Information Theory


This book provides a non-mathy entry point in to the world of decision trees and random forests.

Chapter 1 introduces the three kinds of learning algorithms:

  • Supervised Learning Algorithm: The algo feeds on labeled data and then use the fitted algorithm on unlabeled data
  • Unsupervised Learning Algorithm: The algo feeds on unlabeled data to figure out structure and patterns on its own
  • Semi-Supervised Learning: The algo feeds on labeled and unlabeled data. The algo needs to figure out the structure and patterns of the data. However it gets some help from the labeled data.

The algorithms covered in the book fall under Supervised learning category. Before understanding the decision tree, one needs to be familiar with the basic terminology. Chapter 2 of the book goes in to the meaning of various terms such as:

  • Decision Node
  • Chance Node
  • End Node
  • Root Node
  • Child Node
  • Splitting
  • Pruning
  • Branch

Chapter 3 goes in to creating a decision tree for a trivial example using pen and paper. In the process of doing so, it touches upon various aspects of the process, i.e. splitting, determining the purity of the node, determining the class label of a node etc. All of these are subtly introduced using plain English.

Chapter 4 talks about the three main strengths and weaknesses of hand-drawn decision trees.

Three main weaknesses:

  • Decision trees can change very quickly
  • Decision trees can become very complex
  • Decision trees can cause "paralysis by analysis"

Three main strengths:

  • Decision trees force you to consider outcomes and options
  • Decision trees help you visualize a problem
  • Decision trees help you prioritize

Decision Trees

Chapter 5 of the book gives a list of popular Decision tree algos. Decision tree can be used to perform two tasks: Classification and Regression, the former involves classifying cases based on certain features whereas the latter involves predicting a continuous value of a target variable based on input features. The five most common decision tree algos are,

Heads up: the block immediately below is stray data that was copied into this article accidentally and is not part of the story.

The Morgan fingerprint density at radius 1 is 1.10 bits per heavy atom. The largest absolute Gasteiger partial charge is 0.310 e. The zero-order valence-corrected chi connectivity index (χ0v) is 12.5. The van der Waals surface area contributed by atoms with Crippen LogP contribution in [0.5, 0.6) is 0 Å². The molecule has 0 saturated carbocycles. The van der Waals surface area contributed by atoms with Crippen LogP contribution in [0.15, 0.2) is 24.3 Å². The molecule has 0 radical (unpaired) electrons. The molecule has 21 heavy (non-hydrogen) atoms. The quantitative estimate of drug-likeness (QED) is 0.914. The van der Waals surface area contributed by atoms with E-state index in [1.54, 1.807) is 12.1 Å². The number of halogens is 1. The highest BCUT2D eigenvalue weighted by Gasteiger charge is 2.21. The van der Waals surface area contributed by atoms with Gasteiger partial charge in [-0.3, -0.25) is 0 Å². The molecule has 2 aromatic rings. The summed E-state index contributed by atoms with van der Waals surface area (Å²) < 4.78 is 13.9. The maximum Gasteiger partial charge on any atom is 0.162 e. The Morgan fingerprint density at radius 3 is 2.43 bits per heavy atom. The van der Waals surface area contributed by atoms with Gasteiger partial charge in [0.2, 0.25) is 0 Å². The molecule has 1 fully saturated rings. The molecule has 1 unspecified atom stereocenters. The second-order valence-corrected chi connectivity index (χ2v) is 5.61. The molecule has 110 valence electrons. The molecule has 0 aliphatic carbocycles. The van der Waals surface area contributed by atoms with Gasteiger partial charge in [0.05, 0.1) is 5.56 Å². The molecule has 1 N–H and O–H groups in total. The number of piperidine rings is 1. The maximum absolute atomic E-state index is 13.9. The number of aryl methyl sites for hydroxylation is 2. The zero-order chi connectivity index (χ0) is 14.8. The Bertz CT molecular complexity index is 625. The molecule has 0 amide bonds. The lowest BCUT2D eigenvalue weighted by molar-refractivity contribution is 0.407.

1. ID3
  2. C4.5
  3. C5.0
  4. CHAID
  5. CART

Chapter 6 of the the book goes in to showcasing a simple dataset that contains movies watched by X based on certain attributes. The objective of the algo is to predict whether X will like a movie not present in the training sample, based on certain attributes. The first step in creating decision tree involves selecting the attribute based on which the root node needs to be split. The concept of "impurity" of a node is illustrated via a nice set of visuals.

Chapter 7 goes in to the math behind splitting the node, i.e using the principles of entropy and information gain. Once a node is split, one needs a metric to measure the purity of the node. This is done via entropy. For each split of an attribute, one can compute the entropy of the subset of the nodes. To aggregate the purity measures of subsets, one needs to understand the concept of Information gain. In the context of node splitting, the information gain is computed by the difference of entropies between the parent and the weighted average entropy of the children. Again a set of rich visuals are used to explain every component in the entropy formula and information gain (Kullback-Leibler divergence).

Chapter 8 addresses common questions around Decision trees

  • How/When does the algo stop splitting?
    • Allow the tree to split until every subset is pure
    • Stop the split until every leaf subset is pure
    • Adopt a stopping method
      • Stop when a tree reaches a max number of levels
      • Stop when a minimum information-gain level is reached
      • Stop when a subset contains less than a defined number of data points
  • Are there other methods to measure impurity ?
    • Gini’s coefficient
  • What is greedy algo ?
    • greedy algo selects nodes to build a tree by making a choice that seems best in the moment and never looks back
  • What if the dataset has two identical examples ?
    • These are usually the noisy observations. Either the dataset can be increased or observations could be labeled correctly
  • What if there are more than 2 classes ?
    • Logic remains the same. Only the entropy formula differs

Chapter 9 talks about the potential problems with Decision trees and the ways to address them

  • Overfitting
    • Statistical significance tests can be be used to check the information gain is significant or not
    • Pruning a tree so that there nodes with sparse data or incorrect fits can be removed
  • Information gain bias
    • Information Gain Ratio reduces the bias that information gain has towards attributes that have large number of subsets. It accomplishes this by taking in to consideration the size and number of branches for each attribute

Chapter 10 gives an overview of Decision Tree Algorithms. Algorithms differ in the way the following aspects are handled:

  • How does the algorithm determine what to split?
  • How does the algorithm measure purity?
  • How does the algorithm know when to stop splitting?
  • How does the algorithm prune?

Here is a list of popular Decision tree algos with their pros and cons:

  • ID3 Algorithm Iterative Dichotomiser 3, is the "grandfather" of decision tree algorithms and was developed in 1986 by Ross Quinlan, a machine learning researcher.
    • Pros:
      • Easy to implement.
      • Very straightforward.